# Modeling eliptical motion of planets

1. Nov 30, 2007

### pompey

I am trying to write a simple java program to model the motion of planets according to kepler's second law. I have everything working...except I can't find how to find an equation relating position and time. I have

x = a cos(t)
y = b sin(t)

where a and b are the semimajor and semiminor axises respectively, but those equations are for uniform velocity which planets do not exhibit. I've googled around and looked in a few books but I can not find any such equation. I can find the equation for velocity...but I need a model for the actual position. Does anyone know of any such model or have any suggestions?

2. Dec 1, 2007

### D H

Staff Emeritus
A couple of caveats first. Kepler's laws are not quite correct. The solar system comprises the sun, eight planets, at least three dwarf planets, and a very large number of smaller bodies. Newton's law of gravitation dictates that these planets, etc will interact with each other as well as with the sun. Moreover, Newton's law of gravitation itself is not quite correct. General relativity is our best model of gravitation to date.

Bottom line: You can use Kepler's laws to propagate the states of the planets. The results however will slowly degrade in accuracy over time, eventually become little more than fiction.

The second caveat is that you have are treating this as a two dimensional problem. You need to go to three dimensions if you want to have more than one planet. Each planet has its own orbital plane that is slightly different from that of any other planet. Moreover, the planets have different arguments of perihelion.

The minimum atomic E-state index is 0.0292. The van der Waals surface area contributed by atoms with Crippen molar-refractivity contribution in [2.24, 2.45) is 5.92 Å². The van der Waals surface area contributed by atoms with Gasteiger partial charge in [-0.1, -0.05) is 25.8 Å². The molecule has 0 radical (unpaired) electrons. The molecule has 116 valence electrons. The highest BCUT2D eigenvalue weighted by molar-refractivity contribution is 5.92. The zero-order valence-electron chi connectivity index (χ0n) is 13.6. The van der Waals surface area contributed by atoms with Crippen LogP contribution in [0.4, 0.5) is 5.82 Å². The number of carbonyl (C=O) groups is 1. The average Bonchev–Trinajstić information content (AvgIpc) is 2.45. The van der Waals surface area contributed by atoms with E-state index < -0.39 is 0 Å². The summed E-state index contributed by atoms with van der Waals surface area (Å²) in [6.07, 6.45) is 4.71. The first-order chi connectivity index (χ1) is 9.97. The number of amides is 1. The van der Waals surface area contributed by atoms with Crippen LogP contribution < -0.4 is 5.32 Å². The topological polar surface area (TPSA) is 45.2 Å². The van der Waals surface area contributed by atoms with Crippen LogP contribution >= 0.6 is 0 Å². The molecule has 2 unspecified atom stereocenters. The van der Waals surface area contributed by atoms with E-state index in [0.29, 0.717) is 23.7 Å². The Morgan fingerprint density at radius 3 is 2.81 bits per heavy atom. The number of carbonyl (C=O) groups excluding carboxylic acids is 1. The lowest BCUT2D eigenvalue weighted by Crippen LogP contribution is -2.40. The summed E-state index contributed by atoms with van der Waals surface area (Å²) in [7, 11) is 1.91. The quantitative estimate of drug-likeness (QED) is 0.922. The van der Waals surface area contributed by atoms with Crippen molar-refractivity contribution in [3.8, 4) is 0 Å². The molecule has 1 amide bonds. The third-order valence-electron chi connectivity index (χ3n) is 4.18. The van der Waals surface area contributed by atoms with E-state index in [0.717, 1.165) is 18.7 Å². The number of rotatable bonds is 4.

The http://en.wikipedia.org/wiki/Kepler's_laws#Second_law" gives a four step algorithm for applying Kepler's second law. You need to add one more simple step to get the position of the planet in the orbital plane and with the positive x axis aligned with the perihelion position: $x=r\cos\theta, y=r\sin\theta$.

You will need to use http://en.wikipedia.org/wiki/Orbital_elements" [Broken] get something that is quite a bit more realistic and still uses Kepler's laws.

Last edited by a moderator: May 3, 2017
3. Dec 1, 2007

### arildno

While it is true that general relativity is needed in order to for example fully account for the orbit of Mercury, relativistic effects should not be significantly appreciable for the rest of the Solar system.

The (3-D!!) Newtonian simplification is more than adequate in most cases concerning celestial mechanics.

4. Dec 1, 2007

### D H

Staff Emeritus
I agree that with the exception of Mercury, Newton's Laws are more than adequate over a fairly long time span (thousands/tens of thousands of years, maybe a lot more??). In order to accurately model the solar system using the 3D Newtonian model one needs to consider the interactions among planets. Kepler's Laws are an additional approximation on top of Newton's laws.